Ti—Al-2.5Fe 1200 grit
0.42 ± 0.03
2.97 ± 0.35
3.47 ± 0.48
Ti—Al-2.5Fe 4000 grit
0.23 ± 0.01
1.97 ± 0.18
2.46 ± 0.34
Ti—Al-2.5Fe 1 μm
0.04 ± 0.01
0.28 ± 0.11
0.36 ± 0.19
316 L 1200 grit
0.3 ± 0.06
2.32 ± 0.47
2.96 ± 0.03
316 L 4000 grit
0.04 ± 0.01
0.35 ± 0.1
0.46 ± 0.1
List of Ca2+ and HPO4 2− concentrations, precipitation rate and
composition of Ca-P coatings on cp.Ti and Ti6Al4V.
Precipitation rate of
Composition of coating
FIG. 1—Ca concentration as a function of time
FIG. 2—P concentration as a function of time
FIG. 3—SEM photomicrographs of the metal surfaces after immersion in HBSS. A: Ti—6Al—4V 1200; B: Ti—6Al—4V 4000; C: Ti—6Al—4V 1 μm; D: Ti—Al—2.5Fe 1 μm; E: Ti—Al—2.5Fe 4000; F—stainless steel 1200
FIG. 4—AFM photomicrograph of a Ti—Al—2.5Fe 1 μm sample after immersion in HBSS. Increasing magnification from field 0 to 3. Scanning length from field 3: 1.5 μm.
FIG. 5—XRMA spectra acquired on a Ti—6Al—4V 4000 sample before (A) and after immersion (B) in HBSS.
FIG. 6—XRD spectra acquired on a non-immersed (A) and immersed (B) Ti—6Al—4V 1 μm surface
FIG. 7. Surface chemical composition (in atomic percent) of the “as received” coating.
FIG. 8. Depth profile of the coating, from coating to substrate.
FIG. 9. Scanning electron micrograph of the Ca—P coating (CP) precipitated on cp.Ti (Ti) after 16 hours of immersion in FCS with Pre-Ca.
FIG. 10. EDX spectra of the cp.Ti surfaces non-treated, treated and immersed in FCS with Pre-Ca for different hours. The shoulder of O kα peak is clearly seen after the treatment: The Ca and P contents increased with the increase of immersion time.
FIG. 11. XRD patterns of the cp.Ti surfaces after different hours of immersion in FCS with Pre-Ca. The counts of apatite peaks get higher with increased immersion times. Octa-calcium phosphate (OCP) starts to be formed at around 8 hours.
FIG. 12. Scanning electron micrograph of a dense Ca—P coating (CP) precipitated on cp.Ti from HBSS after 1 week of immersion with Pre-Ca. The layer between coating and substrate is the titanium oxide layer (OL), formed as a result of the treatment. Note the surface roughness of the implant on which the calcium phosphate coating has been formed.
FIG. 13. Thin-film XRD pattern of a dense Ca—P coating deposited by immersion in HBSS with Pre-Ca for 1 week.
FIG. 14. Scanning electron micrograph of porous tantalum (Ta) after 2 days immersion in FCS with Pre-Ca. The coating is formed throughout the porous material.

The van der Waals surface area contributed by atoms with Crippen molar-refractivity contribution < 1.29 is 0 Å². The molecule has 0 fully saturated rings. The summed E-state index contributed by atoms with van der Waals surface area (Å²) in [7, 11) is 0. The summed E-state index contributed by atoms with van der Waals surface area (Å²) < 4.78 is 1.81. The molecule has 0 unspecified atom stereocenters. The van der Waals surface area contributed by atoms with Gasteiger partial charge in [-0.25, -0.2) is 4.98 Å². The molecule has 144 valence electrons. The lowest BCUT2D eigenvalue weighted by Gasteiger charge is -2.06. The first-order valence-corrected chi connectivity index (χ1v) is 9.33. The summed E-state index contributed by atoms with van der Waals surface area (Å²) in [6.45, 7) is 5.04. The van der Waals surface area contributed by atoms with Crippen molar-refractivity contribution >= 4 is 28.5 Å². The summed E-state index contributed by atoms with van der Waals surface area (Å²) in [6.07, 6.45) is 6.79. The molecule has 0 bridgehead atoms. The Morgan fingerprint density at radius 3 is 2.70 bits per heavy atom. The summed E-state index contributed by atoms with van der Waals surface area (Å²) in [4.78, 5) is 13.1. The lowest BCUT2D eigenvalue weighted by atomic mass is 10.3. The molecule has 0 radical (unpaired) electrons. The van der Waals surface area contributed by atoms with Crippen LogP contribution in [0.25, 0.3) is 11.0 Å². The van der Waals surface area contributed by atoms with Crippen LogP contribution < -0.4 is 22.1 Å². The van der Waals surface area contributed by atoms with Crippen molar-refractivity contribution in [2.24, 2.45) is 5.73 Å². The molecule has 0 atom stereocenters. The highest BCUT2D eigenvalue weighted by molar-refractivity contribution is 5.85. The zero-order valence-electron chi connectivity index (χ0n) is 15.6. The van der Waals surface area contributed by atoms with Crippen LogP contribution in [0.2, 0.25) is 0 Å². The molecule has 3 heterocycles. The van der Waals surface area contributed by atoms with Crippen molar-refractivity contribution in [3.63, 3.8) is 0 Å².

FIG. 15. EDX spectra of (a) non-treated, (b) treated, and (c) Pre-Ca treated, 2 day FCS immersed porous tantalum (Ta) sample.
FIG. 16. IR spectra of BSA (a) and cp.Ti surfaces after 2 days of immersion in FCS containing 0.2% wt. BSA (b) and FCS only (c). The existence of four absorption bands of BSA in spectrum (b) indicates the co-precipitation of BSA with the biomimetic calcium phosphate coating.
FIG. 17. The amount of BSA released into PBS as a result of the immersion time
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|U.S. Classification||623/23.5, 424/426, 433/212.1, 427/2.27, 604/891.1, 424/423, 623/16.11, 623/23.57, 623/23.56|
|International Classification||A61L27/32, A61F2/30, A61L27/54, A61F2/00|
|Cooperative Classification||A61F2310/0097, A61F2310/00976, A61F2310/00023, A61F2310/00011, A61L2300/416, A61L2300/414, A61L27/54, A61L2300/43, A61F2002/30677, A61L27/32, A61F2/30767, A61L2300/22, A61L2300/406, A61F2310/00796, A61L2300/606, A61F2310/00179, A61L2300/252, A61F2002/30906, A61L2300/232|
|European Classification||A61L27/54, A61F2/30L, A61L27/32|
|Apr 27, 2001||AS||Assignment|
Owner name: ISOTIS N.V., NETHERLANDS
Free format text: ASSIGNMENT OF ASSIGNORS INTEREST;ASSIGNOR:ISOTIS B.V.;REEL/FRAME:011751/0426
Effective date: 20000918
|Jul 21, 2003||AS||Assignment|
Owner name: CHIENNA B.V., NETHERLANDS
Free format text: ASSIGNMENT OF ASSIGNORS INTEREST;ASSIGNOR:ISOTIS N. V.;REEL/FRAME:013813/0387
Effective date: 20030701
|Jul 13, 2005||FPAY||Fee payment|
Year of fee payment: 4
|Sep 14, 2009||REMI||Maintenance fee reminder mailed|
|Feb 5, 2010||LAPS||Lapse for failure to pay maintenance fees|
|Mar 30, 2010||FP||Expired due to failure to pay maintenance fee|
Effective date: 20100205